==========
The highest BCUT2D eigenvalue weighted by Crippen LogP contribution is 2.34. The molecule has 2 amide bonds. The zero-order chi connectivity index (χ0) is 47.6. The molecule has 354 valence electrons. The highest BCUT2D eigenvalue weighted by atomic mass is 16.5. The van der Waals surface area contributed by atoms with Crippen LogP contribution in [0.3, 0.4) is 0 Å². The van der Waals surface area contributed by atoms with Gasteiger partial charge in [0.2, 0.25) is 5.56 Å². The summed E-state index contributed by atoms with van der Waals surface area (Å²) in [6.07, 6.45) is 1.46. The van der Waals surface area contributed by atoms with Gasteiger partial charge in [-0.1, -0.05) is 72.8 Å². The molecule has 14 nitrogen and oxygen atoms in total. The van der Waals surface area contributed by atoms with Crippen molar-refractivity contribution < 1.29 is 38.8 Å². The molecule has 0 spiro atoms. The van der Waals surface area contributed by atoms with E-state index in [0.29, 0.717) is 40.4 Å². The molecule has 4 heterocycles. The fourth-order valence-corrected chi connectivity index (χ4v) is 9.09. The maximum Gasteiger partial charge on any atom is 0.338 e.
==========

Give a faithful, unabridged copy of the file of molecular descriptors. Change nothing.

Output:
The highest BCUT2D eigenvalue weighted by Crippen LogP contribution is 2.34. The molecule has 2 amide bonds. The zero-order chi connectivity index (χ0) is 47.6. The molecule has 354 valence electrons. The highest BCUT2D eigenvalue weighted by atomic mass is 16.5. The van der Waals surface area contributed by atoms with Crippen LogP contribution in [0.3, 0.4) is 0 Å². The van der Waals surface area contributed by atoms with Gasteiger partial charge in [0.2, 0.25) is 5.56 Å². The summed E-state index contributed by atoms with van der Waals surface area (Å²) in [6.07, 6.45) is 1.46. The van der Waals surface area contributed by atoms with Gasteiger partial charge in [-0.1, -0.05) is 72.8 Å². The molecule has 14 nitrogen and oxygen atoms in total. The van der Waals surface area contributed by atoms with Crippen molar-refractivity contribution < 1.29 is 38.8 Å². The molecule has 0 spiro atoms. The van der Waals surface area contributed by atoms with E-state index in [0.29, 0.717) is 40.4 Å². The molecule has 4 heterocycles. The fourth-order valence-corrected chi connectivity index (χ4v) is 9.09. The maximum Gasteiger partial charge on any atom is 0.338 e.